This is a short post about the dual p-norm, which is essentially defined by an optimisation problem. Recall that the p-norm of a vector $x\in{\rm I\!R}$ is defined as

$$\|x\|_p = \left(\sum_{i=1}^{n}|x_i|^p\right)^{\tfrac{1}{p}}.\tag{1}$$

We will show that the dual of $\|{}\cdot{}\|_p$ with $\|{}\cdot{}\|_q$, where $\tfrac{1}{p} + \tfrac{1}{q} = 1$. To do so, instead of using Holder's inequality, we will we use the KKT conditions of the optimisation problem that defines the dual norm.

The dual norm is defined as

$$\|z\|_{p,*} = \max_{\|y\|_{p} = 1} y^\intercal z = -\min_{\|y\|_{p}^{p} = 1} -y^\intercal z = -\min_{\|y\|_{p}^{p} = 1} y^\intercal z.\tag{2}$$

The dual norm is, therefore, defined via an equality-constrained optimisation problem. The Lagrangian function is

$$L(y, \lambda) = y^\intercal z + \lambda(\|y\|_{p}^{p} - 1),\tag{3}$$

and

$$\begin{aligned}\nabla_y L(y, \lambda) {}={}& z + \lambda (p|y_i|^{p-1} \mathrm{sign}(y_i) )_i, \\ \tfrac{{\rm d}}{{\rm d} \lambda}L(y, \lambda) {}={}& \|y\|_{p}^{p} - 1.\tag{4} \end{aligned}$$

We are looking for a KKT point, i.e., a point $(y^\star, \lambda^\star)$ such that $\nabla_y L(y^\star, \lambda^\star) = 0$ and $\nabla_y L(y^\star, \lambda^\star) = 0$, that is

$$\begin{aligned}z_i + \lambda^\star p|y^\star_i|^{p-1} \mathrm{sign}(y^\star_i) ={}& 0, \\ \|y\|_{p}^{p} ={}& 1.\tag{5} \end{aligned}$$

A first observation is that the only way for $\lambda^\star$ to vanish is if $z = 0$, so assuming $z\neq 0$, we have that $\lambda^\star \neq 0$. That said, if $z_i = 0$, then $y_i^\star = 0$. For those indices $i$ such that $z_i \neq 0$ we have

$$\frac{z_i}{\mathrm{sign}(y^\star_i) |y^\star_i|^{p-1}} = -\lambda^\star p,\tag{6}$$

which means that

$$\frac{z_1}{\mathrm{sign}(y^\star_1) |y^\star_1|^{p-1}} = \ldots = \frac{z_n}{\mathrm{sign}(y^\star_n) |y^\star_n|^{p-1}}.\tag{7}$$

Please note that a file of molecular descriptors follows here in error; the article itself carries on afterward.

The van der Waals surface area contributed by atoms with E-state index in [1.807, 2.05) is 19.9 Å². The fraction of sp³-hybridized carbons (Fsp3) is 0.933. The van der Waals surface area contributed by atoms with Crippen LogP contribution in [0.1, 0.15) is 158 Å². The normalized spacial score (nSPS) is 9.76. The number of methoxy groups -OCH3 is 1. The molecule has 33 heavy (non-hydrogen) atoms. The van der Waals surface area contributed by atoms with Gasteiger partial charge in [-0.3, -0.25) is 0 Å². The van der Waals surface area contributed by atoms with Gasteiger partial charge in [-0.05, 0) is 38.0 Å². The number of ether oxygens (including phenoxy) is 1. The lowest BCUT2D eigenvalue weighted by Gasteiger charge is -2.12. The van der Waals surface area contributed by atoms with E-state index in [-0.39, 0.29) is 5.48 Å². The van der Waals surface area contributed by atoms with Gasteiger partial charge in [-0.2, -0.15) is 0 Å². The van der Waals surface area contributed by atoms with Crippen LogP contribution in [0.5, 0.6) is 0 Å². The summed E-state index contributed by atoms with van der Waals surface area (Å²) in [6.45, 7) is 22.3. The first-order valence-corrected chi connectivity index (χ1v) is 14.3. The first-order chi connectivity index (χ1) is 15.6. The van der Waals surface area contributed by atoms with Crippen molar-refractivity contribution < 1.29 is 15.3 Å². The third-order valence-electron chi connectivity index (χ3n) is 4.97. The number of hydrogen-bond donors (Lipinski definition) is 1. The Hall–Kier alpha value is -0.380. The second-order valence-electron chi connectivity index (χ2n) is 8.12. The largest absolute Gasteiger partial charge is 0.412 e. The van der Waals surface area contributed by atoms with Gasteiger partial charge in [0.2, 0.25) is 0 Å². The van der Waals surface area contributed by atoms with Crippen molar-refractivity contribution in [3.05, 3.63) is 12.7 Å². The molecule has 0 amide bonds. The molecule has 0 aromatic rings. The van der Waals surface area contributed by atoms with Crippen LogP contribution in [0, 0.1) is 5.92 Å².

Applying an absolute value to all terms and raising to the power $\tfrac{p}{p-1}$ we have

$$\frac{|z_1|^{\tfrac{p}{p-1}}}{|y^\star_1|^{p}} = \ldots = \frac{|z_n|^{\tfrac{p}{p-1}}}{|y^\star_n|^{p}}.\tag{8}$$

At the same time we have that $\|y^\star\|_p^p = 1$, or, what is that same

$$\sum_{i=1}^{n}|y_i^\star|^p = 1.\tag{9}$$

For convenience let us define $q=\tfrac{p}{p-1}$. By combining Equations (8) and (9) we have the linear system

$$\begin{bmatrix} |z_2|^q & -|z_1|^q \\ & \phantom{-}|z_3|^q & -|z_2|^q \\[1em] & & \ddots \\[0.7em] &&& |z_{n-1}|^q & -|z_n|^q \\ 1 & 1 & \ldots & 1 & 1 \end{bmatrix} \begin{bmatrix} |y_1^\star|^p \\ |y_2^\star|^p \\ \vdots \\ |y_n^\star|^p \end{bmatrix} {}={} \begin{bmatrix} 0\\0\\ \vdots \\ 1 \end{bmatrix}.\tag{10}$$

We can now solve this linear system to find that

$$|y_i^\star|^p = \frac{|z_i|^q}{\sum_{i=1}^{n}|z_i|^q}.\tag{11}$$

Detail: Note that if $z_i=0$ for some indices $i$, then the system of Equation (10) becomes underdetermined, but the $|y_i^\star|^p$ in Equation (11) are still a solution. From Equation (11), we have that

$$y_i^\star = \pm \left(\frac{|z_i|^q}{\sum_{i=1}^{n}|z_i|^q}\right)^{1/p},$$

where the $\pm$ means that for the time being we are not sure about the sign of $y_i^\star$. If we plug this into Equation (2) we have that

$$\|z\|_{p,*} = -\sum_{i=1}^{n}\pm \left(\frac{|z_i|^q}{\sum_{i=1}^{n}|z_i|^q}\right)^{1/p} z_i.$$

In order for $y^\star$ to be a solution of the *minimisation* problem in Equation (2), the sign of $y_i$ must be the same as the sign of $z_i$, in which case

$$\|z\|_{p,*} = \sum_{i=1}^{n} \left(\frac{|z_i|^q}{\sum_{i=1}^{n}|z_i|^q}\right)^{1/p} z_i = \frac{\sum_{i=1}^{n} |z_i|^{1 + \tfrac{p}{q}}}{\left(\sum_{i=1}^{n}|z_i|^q\right)^{\tfrac{1}{p}}},$$

and since $1 + \tfrac{p}{q} = q$, we have

$$\|z\|_{p,*} = \frac{\sum_{i=1}^{n} |z_i|^{q}}{\left(\sum_{i=1}^{n}|z_i|^q\right)^{\tfrac{1}{p}}} = \left(\sum_{i=1}^{n}|z_i|^q\right)^{1-\tfrac{1}{p}} = \left(\sum_{i=1}^{n}|z_i|^q\right)^{\tfrac{1}{q}} = \|z\|_{q}.$$